- Data integration can increase our foresight. Disruptions to agricultural production and trade caused by COVID-19 threaten to expand the threat of extreme hunger around the world. Better integration and synthesis of data on digital platforms can help increase decision support for a range of stakeholders in the agriculture sector. Organizations seeking to build these integrated platforms must consider how best to facilitate knowledge co-production, increase technological accessibility and expand local capacity to ensure that they remain accessible and available to local communities.
Alana McGinty, Senior Program Manager, USAID Digital Frontiers Project
My greatest takeaway from ICTforAg 2020 was the increased inclusion that a virtual event can foster. When we accepted the need to pivot to a virtual conference, I’ll be transparent, I was slightly skeptical about what the outcome would be. This is probably because I enjoy the energy of an in-person conference atmosphere. What I realized participating in the process of planning and executing ICTforAg is just how much more inclusive a virtual event can be.
I discovered there are several ways this inclusion happens:
- With your participants. Rather than being restricted to the folks whose organizations can pay for them to travel to a one-day conference, or who happen to be based nearby the event venue, the reach of an online event is literally global. We were able to engage folks during ICTforAg that we normally wouldn’t -- for example, university students and small NGOs. For a conference focused on agriculture and resilience, I think this reach is critically important. These participants added to the conversation and expanded the dialogue beyond the “typical” development conference voices.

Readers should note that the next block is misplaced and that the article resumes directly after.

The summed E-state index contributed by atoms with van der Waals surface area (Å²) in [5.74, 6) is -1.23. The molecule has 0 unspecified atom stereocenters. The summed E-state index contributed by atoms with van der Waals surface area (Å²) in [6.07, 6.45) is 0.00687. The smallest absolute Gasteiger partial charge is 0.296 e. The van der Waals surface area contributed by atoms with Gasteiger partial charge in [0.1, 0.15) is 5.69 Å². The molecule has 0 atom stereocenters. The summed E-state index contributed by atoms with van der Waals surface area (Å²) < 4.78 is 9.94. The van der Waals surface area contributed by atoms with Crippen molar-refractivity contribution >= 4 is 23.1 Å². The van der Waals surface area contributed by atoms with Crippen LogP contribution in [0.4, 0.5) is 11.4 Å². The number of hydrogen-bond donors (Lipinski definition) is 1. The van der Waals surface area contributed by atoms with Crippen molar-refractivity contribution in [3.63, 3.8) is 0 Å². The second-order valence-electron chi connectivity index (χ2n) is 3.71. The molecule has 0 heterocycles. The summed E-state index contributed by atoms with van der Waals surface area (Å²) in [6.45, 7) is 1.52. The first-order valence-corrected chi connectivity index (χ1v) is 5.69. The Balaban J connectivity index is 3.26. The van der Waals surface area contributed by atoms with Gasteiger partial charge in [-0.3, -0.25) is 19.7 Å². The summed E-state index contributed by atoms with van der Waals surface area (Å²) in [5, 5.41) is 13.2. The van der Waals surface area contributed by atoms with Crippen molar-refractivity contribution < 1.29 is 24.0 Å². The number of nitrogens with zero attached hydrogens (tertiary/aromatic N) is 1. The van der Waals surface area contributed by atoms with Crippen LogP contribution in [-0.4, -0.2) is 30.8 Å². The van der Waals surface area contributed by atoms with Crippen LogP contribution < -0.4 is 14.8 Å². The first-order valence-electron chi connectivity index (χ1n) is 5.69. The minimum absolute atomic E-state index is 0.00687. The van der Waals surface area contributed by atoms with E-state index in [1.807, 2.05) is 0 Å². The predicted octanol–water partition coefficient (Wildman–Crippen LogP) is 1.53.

- With your presenters. Similar to participants, having a virtual conference and pre-recording the sessions allowed us to involve speakers from around the globe representing a wide range of organizations working in the agriculture and resilience space. Again, the inclusion of voices outside of what we may “typically” see at a development conference served to enrich the conversations and perspectives shared that day.
- In your sessions. Hosting a virtual global conference allowed us to think outside the box. For example, we were able to have sessions in Spanish and French. We also had a session, my personal favorite of the day, Ask Me Anything: Farmers, that included farmers from Brazil, Bangladesh, Colombia, Paraguay, and Ghana. This was the most impactful session for me personally as it brought in voices that I have not heard at other conferences I’ve attended. It was a lightbulb moment for me. I look forward to working with colleagues across the sector to ensure we continue to diversify the voices highlighted at these events going forward.
What to expect this month
Throughout this month, we look forward to continuing the important conversations started at ICTforAg 2020. You can expect to see blog posts covering the wide range of topics that were discussed throughout the day of November 18, when ICTforAg was live, from both participants and speakers. These posts will dive deeper and build upon the themes covered at the event. If you’d like to catch up on anything you may have missed from the event you can still access ICTforAg 2020 session videos. We invite you to join in those conversations throughout the month as we continue to explore how digital solutions in agriculture are fostering resilience in the wake of unexpected disruptions.